By the time that the Phase Two wing containing the present dining-room was due to be built, it was obvious that most of the work would now need to be done professionally. There would still be some volunteer participation but it was to be by far the smaller part of the work. Rinpoché had no choice but to accept this very different “feel” of having outside contractors very present, day after day, in the centre rather than that unique atmosphere created by the community members enthusiastically building their own project. However, “you have to accept” was one of the most frequent teachings given by Rinpoché and he applied it equally to himself. Fortunately, his love of taking part in the building work and inspiring a team effort could still manifest, as there were continuous, smaller developments happening in Samye Ling itself, such as the conversion of old portable buildings into the Lotus Lodge, the conversion of the byre into workshops, the various developments in the prefabricated block now housing the Tibetan Tea Rooms and the shop, not to mention the acquisition and conversion of Glenscorrodale Farm on Arran into a men’s retreat and various conversion or building jobs to be done in the European of African centres.

Akong Rinpoché became very expert at using architects plans and took charge of all the conceptual developments of Phase Two, along with his building team and architects. He was also delighted when, with now draconian health-and-safety measures in place, he was one of the few non-employees to be allowed into the closed area of construction for the final wing of Phase Two. He spent a lot of time there, whenever he could, in his hard hat. It is quite possible, as some people comment, that Rinpoché actually enjoyed building work. It kept him fit and “grounded”, in some ways. My opinion is that there was much more to it than that. His interactions with the builders had two very important aspects revealing him as a teacher:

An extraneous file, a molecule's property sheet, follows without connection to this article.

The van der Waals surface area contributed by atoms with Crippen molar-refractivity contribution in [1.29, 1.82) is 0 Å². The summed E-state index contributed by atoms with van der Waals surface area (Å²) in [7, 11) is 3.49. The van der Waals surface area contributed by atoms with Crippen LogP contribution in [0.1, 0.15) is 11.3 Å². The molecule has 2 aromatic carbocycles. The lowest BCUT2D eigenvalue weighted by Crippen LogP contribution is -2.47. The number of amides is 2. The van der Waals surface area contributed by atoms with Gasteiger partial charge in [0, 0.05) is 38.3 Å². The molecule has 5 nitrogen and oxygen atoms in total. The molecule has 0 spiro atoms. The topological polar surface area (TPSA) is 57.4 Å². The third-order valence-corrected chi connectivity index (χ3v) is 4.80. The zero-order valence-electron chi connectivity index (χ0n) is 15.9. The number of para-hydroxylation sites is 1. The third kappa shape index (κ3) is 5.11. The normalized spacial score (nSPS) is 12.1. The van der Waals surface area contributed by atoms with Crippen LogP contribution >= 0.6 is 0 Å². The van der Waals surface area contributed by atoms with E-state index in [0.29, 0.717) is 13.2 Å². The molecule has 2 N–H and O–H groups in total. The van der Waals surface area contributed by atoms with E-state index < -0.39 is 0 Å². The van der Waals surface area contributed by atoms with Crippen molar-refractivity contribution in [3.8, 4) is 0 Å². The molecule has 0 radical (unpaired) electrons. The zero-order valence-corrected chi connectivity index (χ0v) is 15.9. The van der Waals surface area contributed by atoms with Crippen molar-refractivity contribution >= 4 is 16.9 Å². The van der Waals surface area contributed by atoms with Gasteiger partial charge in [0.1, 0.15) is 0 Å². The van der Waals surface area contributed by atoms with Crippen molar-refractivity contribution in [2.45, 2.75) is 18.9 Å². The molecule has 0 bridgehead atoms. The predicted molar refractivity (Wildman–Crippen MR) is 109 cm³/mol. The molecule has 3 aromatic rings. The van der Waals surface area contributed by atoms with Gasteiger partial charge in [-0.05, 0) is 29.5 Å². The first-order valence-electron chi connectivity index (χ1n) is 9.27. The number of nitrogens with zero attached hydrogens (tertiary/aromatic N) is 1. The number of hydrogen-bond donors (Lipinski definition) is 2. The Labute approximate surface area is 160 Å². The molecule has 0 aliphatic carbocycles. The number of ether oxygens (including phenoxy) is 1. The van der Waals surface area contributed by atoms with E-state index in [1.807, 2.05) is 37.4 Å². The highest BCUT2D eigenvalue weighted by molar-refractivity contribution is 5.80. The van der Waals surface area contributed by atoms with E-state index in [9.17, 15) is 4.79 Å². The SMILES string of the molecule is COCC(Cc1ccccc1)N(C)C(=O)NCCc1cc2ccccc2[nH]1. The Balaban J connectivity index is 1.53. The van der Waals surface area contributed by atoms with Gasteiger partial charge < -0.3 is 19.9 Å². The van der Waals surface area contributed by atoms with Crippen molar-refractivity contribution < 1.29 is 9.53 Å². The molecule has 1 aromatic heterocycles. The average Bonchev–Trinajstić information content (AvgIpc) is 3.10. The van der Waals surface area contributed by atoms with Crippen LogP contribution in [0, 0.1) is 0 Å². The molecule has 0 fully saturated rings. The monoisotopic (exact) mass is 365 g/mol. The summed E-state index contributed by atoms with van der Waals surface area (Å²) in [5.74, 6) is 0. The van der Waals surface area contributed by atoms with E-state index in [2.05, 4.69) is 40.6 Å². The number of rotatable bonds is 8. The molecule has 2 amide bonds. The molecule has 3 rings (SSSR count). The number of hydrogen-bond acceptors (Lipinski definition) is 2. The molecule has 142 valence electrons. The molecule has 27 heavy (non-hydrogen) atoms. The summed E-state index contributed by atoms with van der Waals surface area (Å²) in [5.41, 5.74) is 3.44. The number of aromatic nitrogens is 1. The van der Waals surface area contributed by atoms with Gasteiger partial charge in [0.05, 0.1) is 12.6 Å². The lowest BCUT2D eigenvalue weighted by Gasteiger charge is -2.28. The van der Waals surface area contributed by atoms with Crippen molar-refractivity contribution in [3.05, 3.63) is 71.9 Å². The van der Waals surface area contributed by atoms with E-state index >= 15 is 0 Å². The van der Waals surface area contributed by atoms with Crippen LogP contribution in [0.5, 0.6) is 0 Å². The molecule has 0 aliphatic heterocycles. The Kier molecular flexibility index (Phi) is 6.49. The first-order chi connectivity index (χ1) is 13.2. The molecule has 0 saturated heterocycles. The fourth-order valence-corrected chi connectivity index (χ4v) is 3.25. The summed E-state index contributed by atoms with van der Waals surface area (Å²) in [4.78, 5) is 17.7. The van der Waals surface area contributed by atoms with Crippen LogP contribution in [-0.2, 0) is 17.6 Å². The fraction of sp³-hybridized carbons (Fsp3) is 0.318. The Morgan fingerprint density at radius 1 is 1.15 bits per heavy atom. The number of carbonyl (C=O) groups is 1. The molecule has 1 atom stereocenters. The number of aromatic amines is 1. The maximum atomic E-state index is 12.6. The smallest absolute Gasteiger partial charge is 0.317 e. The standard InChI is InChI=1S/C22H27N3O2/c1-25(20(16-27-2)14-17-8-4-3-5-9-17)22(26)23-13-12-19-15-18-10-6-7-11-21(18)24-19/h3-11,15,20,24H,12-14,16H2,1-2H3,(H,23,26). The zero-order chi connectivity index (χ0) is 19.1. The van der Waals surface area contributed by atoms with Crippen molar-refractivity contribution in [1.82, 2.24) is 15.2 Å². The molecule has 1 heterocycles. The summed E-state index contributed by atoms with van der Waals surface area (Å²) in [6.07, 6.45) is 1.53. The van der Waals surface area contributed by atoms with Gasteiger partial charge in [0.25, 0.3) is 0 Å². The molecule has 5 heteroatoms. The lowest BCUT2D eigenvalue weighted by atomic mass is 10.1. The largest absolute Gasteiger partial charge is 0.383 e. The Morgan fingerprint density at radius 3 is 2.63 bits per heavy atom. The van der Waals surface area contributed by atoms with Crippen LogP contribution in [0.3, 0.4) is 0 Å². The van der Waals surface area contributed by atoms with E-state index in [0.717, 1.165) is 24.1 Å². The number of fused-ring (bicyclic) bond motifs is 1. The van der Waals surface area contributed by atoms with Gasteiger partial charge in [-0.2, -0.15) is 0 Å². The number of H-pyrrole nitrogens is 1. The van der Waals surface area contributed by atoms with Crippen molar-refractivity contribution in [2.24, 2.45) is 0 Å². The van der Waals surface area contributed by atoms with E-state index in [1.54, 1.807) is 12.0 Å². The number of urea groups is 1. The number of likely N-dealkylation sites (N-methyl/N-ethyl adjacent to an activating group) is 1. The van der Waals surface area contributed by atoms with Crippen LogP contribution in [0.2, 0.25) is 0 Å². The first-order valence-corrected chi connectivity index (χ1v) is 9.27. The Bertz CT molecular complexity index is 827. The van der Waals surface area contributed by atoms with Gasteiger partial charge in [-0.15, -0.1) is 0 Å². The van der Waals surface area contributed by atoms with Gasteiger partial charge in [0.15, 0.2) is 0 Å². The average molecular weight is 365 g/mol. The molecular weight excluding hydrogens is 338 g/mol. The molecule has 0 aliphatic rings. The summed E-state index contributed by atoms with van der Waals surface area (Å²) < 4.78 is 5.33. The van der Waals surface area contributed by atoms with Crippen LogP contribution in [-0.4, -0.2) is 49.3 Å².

1. As in other circumstances, Rinpoché was the living presence of Mahamudra: mindful, deep, centred, emotionally uninvolved with what he was doing and so forth. No one could work with him without learning from the way in which he himself worked. It reminds me of Tilopa teaching Naropa, at one point, without any words. Naropa learned through what Tilopa did (and how he did it) and not through what he said. Any practical work, on the building site or in the garden or in the sewing-room, with Rinpoché was Mahamudra teaching—the living demonstration of what was being taught in the shrine room.

2. Working with Rinpoché gave people the chance to talk with him. It was not like the “interviews”, in the hushed space of the conference centre but a different area of contact that suited some people much more than a formal interview. They would slide in their questions or their requests for advice on their life while actively being by his side and focused on some job or other. I estimate hundreds of people must have received significant life-advice or practice guidance in such circumstances.......

continue to the next part of the story (for now):  Establishing the Mahamudra and Six Yoga Teachings